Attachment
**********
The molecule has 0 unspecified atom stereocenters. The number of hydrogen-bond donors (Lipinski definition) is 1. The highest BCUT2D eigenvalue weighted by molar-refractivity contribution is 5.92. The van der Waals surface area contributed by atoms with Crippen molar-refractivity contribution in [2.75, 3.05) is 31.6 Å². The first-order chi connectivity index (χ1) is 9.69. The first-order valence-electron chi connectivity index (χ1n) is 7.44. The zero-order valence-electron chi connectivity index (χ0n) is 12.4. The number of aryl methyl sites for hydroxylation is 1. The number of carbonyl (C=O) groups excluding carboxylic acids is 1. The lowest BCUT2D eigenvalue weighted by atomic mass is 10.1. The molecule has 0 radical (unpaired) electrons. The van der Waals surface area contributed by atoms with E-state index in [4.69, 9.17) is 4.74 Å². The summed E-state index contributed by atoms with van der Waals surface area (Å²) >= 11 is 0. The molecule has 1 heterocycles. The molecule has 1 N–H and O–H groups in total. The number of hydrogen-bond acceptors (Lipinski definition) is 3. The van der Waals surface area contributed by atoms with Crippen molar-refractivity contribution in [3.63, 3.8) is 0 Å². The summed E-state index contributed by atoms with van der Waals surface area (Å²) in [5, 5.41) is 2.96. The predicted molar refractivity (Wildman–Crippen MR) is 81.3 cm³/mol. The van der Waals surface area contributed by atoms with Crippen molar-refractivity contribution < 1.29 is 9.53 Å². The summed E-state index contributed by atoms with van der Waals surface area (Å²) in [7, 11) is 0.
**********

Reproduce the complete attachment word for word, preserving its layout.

The molecule has 0 unspecified atom stereocenters. The number of hydrogen-bond donors (Lipinski definition) is 1. The highest BCUT2D eigenvalue weighted by molar-refractivity contribution is 5.92. The van der Waals surface area contributed by atoms with Crippen molar-refractivity contribution in [2.75, 3.05) is 31.6 Å². The first-order chi connectivity index (χ1) is 9.69. The first-order valence-electron chi connectivity index (χ1n) is 7.44. The zero-order valence-electron chi connectivity index (χ0n) is 12.4. The number of aryl methyl sites for hydroxylation is 1. The number of carbonyl (C=O) groups excluding carboxylic acids is 1. The lowest BCUT2D eigenvalue weighted by atomic mass is 10.1. The molecule has 0 radical (unpaired) electrons. The van der Waals surface area contributed by atoms with E-state index in [4.69, 9.17) is 4.74 Å². The summed E-state index contributed by atoms with van der Waals surface area (Å²) >= 11 is 0. The molecule has 1 heterocycles. The molecule has 1 N–H and O–H groups in total. The number of hydrogen-bond acceptors (Lipinski definition) is 3. The van der Waals surface area contributed by atoms with Crippen molar-refractivity contribution in [3.63, 3.8) is 0 Å². The summed E-state index contributed by atoms with van der Waals surface area (Å²) in [5, 5.41) is 2.96. The predicted molar refractivity (Wildman–Crippen MR) is 81.3 cm³/mol. The van der Waals surface area contributed by atoms with Crippen molar-refractivity contribution < 1.29 is 9.53 Å². The summed E-state index contributed by atoms with van der Waals surface area (Å²) in [7, 11) is 0.